The Early Start Program is California’s system for provision of early intervention services to infants and toddlers (birth to three) with disabilities or developmental delays or who are at risk for developmental disabilities and their families. An Early Intervention system for infants and toddlers with disabilities and their families is provided through your local regional center or local education agency. It is based on California Early Intervention Services Act (Government Code, title 14; 95000) and Individuals with Disabilities Education Act (IDEA). California’s Early Start Program is an interagency system of coordinated services administered by the Department of Developmental Services, Prevention and Children Services Branch in collaboration with the Department of Education; Education Equity, Access and Support Branch; Special Education Division.

If you think your child may need Early Intervention Services, contact your local Regional Center. For additional information regarding services for individuals, refer to Federal Regulations 34 (34 CFR) covering Part B and Part C of the Individuals with Disabilities Education Act (IDEA). For services for children over 3 years of age refer to Part 300 of 34CFR. For early intervention services children from birth through 2 years refer to Part 303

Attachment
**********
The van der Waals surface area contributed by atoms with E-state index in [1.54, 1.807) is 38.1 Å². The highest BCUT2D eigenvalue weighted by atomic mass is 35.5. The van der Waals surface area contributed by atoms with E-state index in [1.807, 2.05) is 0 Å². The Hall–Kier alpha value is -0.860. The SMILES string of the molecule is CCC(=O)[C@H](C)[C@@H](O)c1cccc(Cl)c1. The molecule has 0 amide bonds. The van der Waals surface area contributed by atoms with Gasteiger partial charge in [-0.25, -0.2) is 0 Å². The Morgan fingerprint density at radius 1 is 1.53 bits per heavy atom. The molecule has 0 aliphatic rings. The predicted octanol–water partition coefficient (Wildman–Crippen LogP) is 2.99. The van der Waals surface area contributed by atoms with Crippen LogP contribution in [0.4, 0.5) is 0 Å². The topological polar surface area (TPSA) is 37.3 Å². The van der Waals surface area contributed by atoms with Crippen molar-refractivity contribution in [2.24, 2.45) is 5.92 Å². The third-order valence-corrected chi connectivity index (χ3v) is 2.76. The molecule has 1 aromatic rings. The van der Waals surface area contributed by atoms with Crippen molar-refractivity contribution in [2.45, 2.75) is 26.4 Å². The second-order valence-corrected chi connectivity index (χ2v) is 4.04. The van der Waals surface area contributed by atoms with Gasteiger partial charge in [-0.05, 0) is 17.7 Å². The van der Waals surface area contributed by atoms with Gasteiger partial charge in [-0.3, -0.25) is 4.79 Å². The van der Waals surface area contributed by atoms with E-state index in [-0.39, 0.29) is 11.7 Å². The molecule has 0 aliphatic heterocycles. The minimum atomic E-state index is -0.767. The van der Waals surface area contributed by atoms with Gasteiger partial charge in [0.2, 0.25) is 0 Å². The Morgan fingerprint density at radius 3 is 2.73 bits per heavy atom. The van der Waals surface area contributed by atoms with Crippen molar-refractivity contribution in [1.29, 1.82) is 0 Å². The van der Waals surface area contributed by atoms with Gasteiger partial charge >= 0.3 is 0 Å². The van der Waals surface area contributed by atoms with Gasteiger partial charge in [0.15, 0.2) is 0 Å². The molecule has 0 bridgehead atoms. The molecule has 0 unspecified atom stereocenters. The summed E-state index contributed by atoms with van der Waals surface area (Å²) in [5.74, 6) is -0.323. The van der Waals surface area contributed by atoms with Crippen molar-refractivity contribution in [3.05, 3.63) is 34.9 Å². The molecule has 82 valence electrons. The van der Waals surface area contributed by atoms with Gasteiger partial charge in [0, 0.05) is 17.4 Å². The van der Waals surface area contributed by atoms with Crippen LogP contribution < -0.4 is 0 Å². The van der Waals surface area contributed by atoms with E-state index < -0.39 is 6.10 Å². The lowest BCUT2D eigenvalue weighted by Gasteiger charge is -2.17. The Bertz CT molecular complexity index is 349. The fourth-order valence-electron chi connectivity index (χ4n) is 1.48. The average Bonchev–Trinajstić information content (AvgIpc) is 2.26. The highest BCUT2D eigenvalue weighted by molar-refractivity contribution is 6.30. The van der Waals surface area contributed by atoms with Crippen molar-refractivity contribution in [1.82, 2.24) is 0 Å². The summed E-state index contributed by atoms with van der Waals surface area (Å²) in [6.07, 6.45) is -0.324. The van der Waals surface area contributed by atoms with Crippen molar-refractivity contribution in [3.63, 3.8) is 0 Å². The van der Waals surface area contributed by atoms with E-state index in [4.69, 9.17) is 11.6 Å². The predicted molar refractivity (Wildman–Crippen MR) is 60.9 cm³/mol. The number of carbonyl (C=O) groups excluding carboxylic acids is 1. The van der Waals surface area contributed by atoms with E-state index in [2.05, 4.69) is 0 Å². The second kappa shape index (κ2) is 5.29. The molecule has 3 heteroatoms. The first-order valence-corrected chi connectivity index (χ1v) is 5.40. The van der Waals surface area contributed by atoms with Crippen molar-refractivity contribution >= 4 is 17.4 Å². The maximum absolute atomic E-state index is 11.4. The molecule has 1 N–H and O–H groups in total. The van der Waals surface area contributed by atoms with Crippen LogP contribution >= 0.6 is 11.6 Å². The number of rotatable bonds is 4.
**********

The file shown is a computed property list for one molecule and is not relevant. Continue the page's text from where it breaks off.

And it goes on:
Regional Centers are community-based, local, non-profit agencies which provide services for people with developmental disabilities or for infants and children who are at risk for developmental disabilities.

An Individualized Family Service Plan (IFSP) is a written plan for providing early intervention services to a child (birth to three) and their family who is eligible for services under Part C of the Individuals with Disabilities Education Act (IDEA), Code of Federal Regulations 34 Part 303. Family and professional collaboration and partnerships are key elements to implementation of the IFSP process that focuses on family centered care.